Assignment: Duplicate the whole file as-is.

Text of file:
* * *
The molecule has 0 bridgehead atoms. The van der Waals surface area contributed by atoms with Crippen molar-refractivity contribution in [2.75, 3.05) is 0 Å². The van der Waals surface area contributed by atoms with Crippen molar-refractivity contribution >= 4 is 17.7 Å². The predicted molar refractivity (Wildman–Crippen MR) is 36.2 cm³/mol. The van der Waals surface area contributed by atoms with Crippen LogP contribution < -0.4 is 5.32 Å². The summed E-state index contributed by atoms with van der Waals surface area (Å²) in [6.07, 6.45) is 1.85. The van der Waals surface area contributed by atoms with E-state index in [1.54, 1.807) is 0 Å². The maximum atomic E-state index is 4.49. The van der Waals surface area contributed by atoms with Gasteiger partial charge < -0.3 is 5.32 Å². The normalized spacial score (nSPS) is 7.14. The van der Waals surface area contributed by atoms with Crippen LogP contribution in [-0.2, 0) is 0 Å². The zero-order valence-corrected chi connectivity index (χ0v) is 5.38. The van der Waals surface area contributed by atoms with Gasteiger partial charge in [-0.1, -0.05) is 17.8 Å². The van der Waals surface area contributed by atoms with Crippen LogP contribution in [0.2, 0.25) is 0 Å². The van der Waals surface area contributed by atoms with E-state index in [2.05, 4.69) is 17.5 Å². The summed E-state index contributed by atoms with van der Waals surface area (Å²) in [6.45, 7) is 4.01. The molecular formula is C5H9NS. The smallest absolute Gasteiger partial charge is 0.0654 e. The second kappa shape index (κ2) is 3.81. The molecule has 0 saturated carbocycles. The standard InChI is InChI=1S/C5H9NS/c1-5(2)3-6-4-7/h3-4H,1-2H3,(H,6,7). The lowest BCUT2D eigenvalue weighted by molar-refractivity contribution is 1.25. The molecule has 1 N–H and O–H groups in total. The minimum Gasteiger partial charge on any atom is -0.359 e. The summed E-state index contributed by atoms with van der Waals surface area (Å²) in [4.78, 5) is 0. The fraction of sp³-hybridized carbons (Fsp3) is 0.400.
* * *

The molecule has 0 bridgehead atoms. The van der Waals surface area contributed by atoms with Crippen molar-refractivity contribution in [2.75, 3.05) is 0 Å². The van der Waals surface area contributed by atoms with Crippen molar-refractivity contribution >= 4 is 17.7 Å². The predicted molar refractivity (Wildman–Crippen MR) is 36.2 cm³/mol. The van der Waals surface area contributed by atoms with Crippen LogP contribution < -0.4 is 5.32 Å². The summed E-state index contributed by atoms with van der Waals surface area (Å²) in [6.07, 6.45) is 1.85. The van der Waals surface area contributed by atoms with E-state index in [1.54, 1.807) is 0 Å². The maximum atomic E-state index is 4.49. The van der Waals surface area contributed by atoms with Gasteiger partial charge < -0.3 is 5.32 Å². The normalized spacial score (nSPS) is 7.14. The van der Waals surface area contributed by atoms with Crippen LogP contribution in [-0.2, 0) is 0 Å². The zero-order valence-corrected chi connectivity index (χ0v) is 5.38. The van der Waals surface area contributed by atoms with Gasteiger partial charge in [-0.1, -0.05) is 17.8 Å². The van der Waals surface area contributed by atoms with Crippen LogP contribution in [0.2, 0.25) is 0 Å². The van der Waals surface area contributed by atoms with E-state index in [2.05, 4.69) is 17.5 Å². The summed E-state index contributed by atoms with van der Waals surface area (Å²) in [6.45, 7) is 4.01. The molecular formula is C5H9NS. The smallest absolute Gasteiger partial charge is 0.0654 e. The second kappa shape index (κ2) is 3.81. The molecule has 0 saturated carbocycles. The standard InChI is InChI=1S/C5H9NS/c1-5(2)3-6-4-7/h3-4H,1-2H3,(H,6,7). The lowest BCUT2D eigenvalue weighted by molar-refractivity contribution is 1.25. The molecule has 1 N–H and O–H groups in total. The minimum Gasteiger partial charge on any atom is -0.359 e. The summed E-state index contributed by atoms with van der Waals surface area (Å²) in [4.78, 5) is 0. The fraction of sp³-hybridized carbons (Fsp3) is 0.400.